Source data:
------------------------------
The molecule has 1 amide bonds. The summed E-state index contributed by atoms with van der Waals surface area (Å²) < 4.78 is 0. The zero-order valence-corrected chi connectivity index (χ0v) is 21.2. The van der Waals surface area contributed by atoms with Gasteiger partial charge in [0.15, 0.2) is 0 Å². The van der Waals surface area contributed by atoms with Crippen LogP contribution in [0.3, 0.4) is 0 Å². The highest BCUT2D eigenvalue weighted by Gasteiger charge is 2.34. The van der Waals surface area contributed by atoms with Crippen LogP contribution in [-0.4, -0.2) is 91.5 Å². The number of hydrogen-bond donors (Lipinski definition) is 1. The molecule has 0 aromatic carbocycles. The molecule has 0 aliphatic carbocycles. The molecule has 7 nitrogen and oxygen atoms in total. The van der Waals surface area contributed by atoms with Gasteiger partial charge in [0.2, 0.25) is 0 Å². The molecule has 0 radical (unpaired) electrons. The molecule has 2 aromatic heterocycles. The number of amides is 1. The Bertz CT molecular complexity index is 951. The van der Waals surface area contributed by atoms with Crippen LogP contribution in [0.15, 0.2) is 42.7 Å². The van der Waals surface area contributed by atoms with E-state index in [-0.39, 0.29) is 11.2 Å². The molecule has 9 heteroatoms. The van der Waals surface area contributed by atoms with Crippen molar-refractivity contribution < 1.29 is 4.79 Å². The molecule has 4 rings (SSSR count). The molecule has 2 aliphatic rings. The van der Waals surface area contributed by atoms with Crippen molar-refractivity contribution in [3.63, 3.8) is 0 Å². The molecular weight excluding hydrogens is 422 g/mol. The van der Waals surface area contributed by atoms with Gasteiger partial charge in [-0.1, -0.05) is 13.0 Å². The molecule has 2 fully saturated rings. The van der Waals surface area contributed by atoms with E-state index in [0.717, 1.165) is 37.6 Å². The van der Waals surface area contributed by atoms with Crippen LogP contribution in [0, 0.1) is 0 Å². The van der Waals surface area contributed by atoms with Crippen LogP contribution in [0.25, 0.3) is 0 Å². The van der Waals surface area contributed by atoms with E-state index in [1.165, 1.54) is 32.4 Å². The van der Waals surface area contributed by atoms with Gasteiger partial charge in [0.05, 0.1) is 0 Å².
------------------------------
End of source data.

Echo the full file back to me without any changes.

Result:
The molecule has 1 amide bonds. The summed E-state index contributed by atoms with van der Waals surface area (Å²) < 4.78 is 0. The zero-order valence-corrected chi connectivity index (χ0v) is 21.2. The van der Waals surface area contributed by atoms with Gasteiger partial charge in [0.15, 0.2) is 0 Å². The van der Waals surface area contributed by atoms with Crippen LogP contribution in [0.3, 0.4) is 0 Å². The highest BCUT2D eigenvalue weighted by Gasteiger charge is 2.34. The van der Waals surface area contributed by atoms with Crippen LogP contribution in [-0.4, -0.2) is 91.5 Å². The number of hydrogen-bond donors (Lipinski definition) is 1. The molecule has 0 aromatic carbocycles. The molecule has 0 aliphatic carbocycles. The molecule has 7 nitrogen and oxygen atoms in total. The van der Waals surface area contributed by atoms with Gasteiger partial charge in [0.2, 0.25) is 0 Å². The molecule has 0 radical (unpaired) electrons. The molecule has 2 aromatic heterocycles. The number of amides is 1. The Bertz CT molecular complexity index is 951. The van der Waals surface area contributed by atoms with Crippen LogP contribution in [0.15, 0.2) is 42.7 Å². The van der Waals surface area contributed by atoms with E-state index in [-0.39, 0.29) is 11.2 Å². The molecule has 9 heteroatoms. The van der Waals surface area contributed by atoms with Crippen molar-refractivity contribution < 1.29 is 4.79 Å². The molecule has 4 rings (SSSR count). The molecule has 2 aliphatic rings. The van der Waals surface area contributed by atoms with Crippen molar-refractivity contribution in [3.63, 3.8) is 0 Å². The molecular weight excluding hydrogens is 422 g/mol. The van der Waals surface area contributed by atoms with Gasteiger partial charge in [-0.1, -0.05) is 13.0 Å². The molecule has 2 fully saturated rings. The van der Waals surface area contributed by atoms with E-state index in [0.717, 1.165) is 37.6 Å². The van der Waals surface area contributed by atoms with Crippen LogP contribution in [0, 0.1) is 0 Å². The van der Waals surface area contributed by atoms with Crippen LogP contribution in [0.25, 0.3) is 0 Å². The van der Waals surface area contributed by atoms with E-state index in [1.165, 1.54) is 32.4 Å². The van der Waals surface area contributed by atoms with Gasteiger partial charge in [0.05, 0.1) is 0 Å².